Within the hospice and palliative care movement, patients’ religion/spirituality (R/S) has been a core component of care incorporated within international and US palliative care guidelines. However, as the discipline of palliative care has been incorporated into the larger biomedical community, the inclusion of spiritual care has become controversial. This review summarizes key empirical research at the intersection of palliative care and R/S in order to assess its validity as a domain of end-of-life care.
Recent research shows that R/S and spiritual care are important components to the care of patients facing advanced illness. Patients – particularly ethnic minorities – rely upon R/S as an important means to interpret and cope with illness. Studies suggest that R/S plays an important role in coping with disease-related symptoms, improves quality of life, and impacts medical decision-making near death. Patients largely desire medical caregivers to take an active role in providing spiritual care, and patients likewise frequently experience multiple spiritual needs arising in the face of life-threatening illness.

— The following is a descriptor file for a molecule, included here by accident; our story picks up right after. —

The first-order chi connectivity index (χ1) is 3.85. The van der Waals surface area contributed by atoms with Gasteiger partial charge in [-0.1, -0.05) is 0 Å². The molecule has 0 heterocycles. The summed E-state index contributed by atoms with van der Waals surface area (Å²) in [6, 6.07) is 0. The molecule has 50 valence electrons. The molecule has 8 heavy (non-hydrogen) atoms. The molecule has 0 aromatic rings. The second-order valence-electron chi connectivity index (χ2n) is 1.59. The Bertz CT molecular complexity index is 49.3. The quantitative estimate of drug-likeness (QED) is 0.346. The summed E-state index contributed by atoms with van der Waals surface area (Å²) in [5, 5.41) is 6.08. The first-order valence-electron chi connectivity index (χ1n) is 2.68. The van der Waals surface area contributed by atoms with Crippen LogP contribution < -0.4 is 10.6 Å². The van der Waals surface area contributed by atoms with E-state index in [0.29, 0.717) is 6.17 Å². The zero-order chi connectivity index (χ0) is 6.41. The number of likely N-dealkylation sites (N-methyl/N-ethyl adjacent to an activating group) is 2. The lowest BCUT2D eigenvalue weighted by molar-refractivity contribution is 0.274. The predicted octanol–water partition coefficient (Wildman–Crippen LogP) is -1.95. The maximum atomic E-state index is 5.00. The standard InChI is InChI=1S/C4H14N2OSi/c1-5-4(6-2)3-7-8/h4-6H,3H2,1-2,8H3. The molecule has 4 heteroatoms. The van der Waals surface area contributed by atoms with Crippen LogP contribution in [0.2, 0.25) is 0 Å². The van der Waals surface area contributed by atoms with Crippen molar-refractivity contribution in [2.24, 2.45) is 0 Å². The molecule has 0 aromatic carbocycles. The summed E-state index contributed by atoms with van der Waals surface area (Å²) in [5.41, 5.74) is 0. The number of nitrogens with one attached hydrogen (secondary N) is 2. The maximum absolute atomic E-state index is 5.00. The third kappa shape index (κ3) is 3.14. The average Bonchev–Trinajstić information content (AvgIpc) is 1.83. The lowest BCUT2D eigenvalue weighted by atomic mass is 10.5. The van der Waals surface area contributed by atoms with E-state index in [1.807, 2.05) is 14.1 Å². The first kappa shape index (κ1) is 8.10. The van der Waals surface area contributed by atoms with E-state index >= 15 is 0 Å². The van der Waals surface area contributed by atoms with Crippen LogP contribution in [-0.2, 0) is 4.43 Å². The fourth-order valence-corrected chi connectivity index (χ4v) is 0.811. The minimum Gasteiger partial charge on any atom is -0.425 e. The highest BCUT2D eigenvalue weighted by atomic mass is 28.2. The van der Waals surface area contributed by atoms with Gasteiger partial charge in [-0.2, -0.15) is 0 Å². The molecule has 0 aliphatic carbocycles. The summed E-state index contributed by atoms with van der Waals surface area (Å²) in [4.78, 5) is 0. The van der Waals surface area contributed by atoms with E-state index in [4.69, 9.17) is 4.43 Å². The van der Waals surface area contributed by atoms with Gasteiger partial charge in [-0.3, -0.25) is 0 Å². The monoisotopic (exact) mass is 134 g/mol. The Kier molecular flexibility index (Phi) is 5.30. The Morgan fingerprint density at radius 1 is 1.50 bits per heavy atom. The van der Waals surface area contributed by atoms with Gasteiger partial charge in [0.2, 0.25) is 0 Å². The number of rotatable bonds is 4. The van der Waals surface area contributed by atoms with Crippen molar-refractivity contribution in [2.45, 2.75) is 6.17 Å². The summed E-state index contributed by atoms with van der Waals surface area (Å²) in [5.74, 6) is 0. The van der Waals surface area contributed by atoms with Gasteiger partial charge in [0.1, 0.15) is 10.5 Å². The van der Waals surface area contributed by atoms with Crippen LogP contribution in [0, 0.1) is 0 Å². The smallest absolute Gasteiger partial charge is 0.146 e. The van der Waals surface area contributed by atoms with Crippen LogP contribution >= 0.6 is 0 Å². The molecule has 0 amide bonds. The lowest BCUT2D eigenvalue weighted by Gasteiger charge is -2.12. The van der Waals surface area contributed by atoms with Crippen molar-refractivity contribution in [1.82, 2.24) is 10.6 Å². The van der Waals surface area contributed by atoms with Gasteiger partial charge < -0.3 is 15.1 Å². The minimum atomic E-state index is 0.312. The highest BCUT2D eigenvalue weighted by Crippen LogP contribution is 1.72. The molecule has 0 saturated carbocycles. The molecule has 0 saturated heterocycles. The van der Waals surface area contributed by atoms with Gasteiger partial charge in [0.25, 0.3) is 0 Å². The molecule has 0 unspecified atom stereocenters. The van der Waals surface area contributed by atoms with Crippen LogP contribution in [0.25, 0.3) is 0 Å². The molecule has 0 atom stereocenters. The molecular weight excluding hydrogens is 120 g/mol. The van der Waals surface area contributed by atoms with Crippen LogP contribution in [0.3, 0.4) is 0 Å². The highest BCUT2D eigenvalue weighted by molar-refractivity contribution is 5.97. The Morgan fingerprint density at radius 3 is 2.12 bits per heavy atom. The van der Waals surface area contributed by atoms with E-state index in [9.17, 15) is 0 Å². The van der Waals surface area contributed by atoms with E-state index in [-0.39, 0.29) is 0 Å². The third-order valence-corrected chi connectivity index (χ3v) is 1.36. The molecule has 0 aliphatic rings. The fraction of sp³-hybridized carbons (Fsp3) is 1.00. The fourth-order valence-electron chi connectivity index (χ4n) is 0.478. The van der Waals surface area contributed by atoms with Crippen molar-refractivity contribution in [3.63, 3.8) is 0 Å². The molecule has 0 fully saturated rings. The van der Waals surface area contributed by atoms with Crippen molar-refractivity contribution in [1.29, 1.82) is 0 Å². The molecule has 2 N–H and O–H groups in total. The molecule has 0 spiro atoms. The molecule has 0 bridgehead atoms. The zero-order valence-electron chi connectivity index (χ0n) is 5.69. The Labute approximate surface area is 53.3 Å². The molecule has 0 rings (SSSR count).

Despite an empirical evidence for spiritual care as part of palliative care, R/S remains insufficiently addressed by the medical system. Further research is required in order to more clearly identify the roles of healthcare providers and standardize the provision of spiritual care within palliative care.
aCenter for Psychosocial Oncology and Palliative Care Research
bDepartment of Psychosocial Oncology and Palliative Care, Dana-Farber Cancer Institute, Boston
cHarvard Divinity School, Cambridge
dHarvard Medical School, Boston
eDepartment of Radiation Oncology, Dana-Farber Cancer Institute, Boston, Massachusetts, USA
Correspondence to Tracy A. Balboni, MD, MPH, Assistant Professor of Radiation Oncology, Harvard Medical School, Dana Farber Cancer Institute, Dana 1101, 450 Brookline Avenue, Boston, MA 02115, USA. E-mail: TBalboni@LROC.Harvard.edu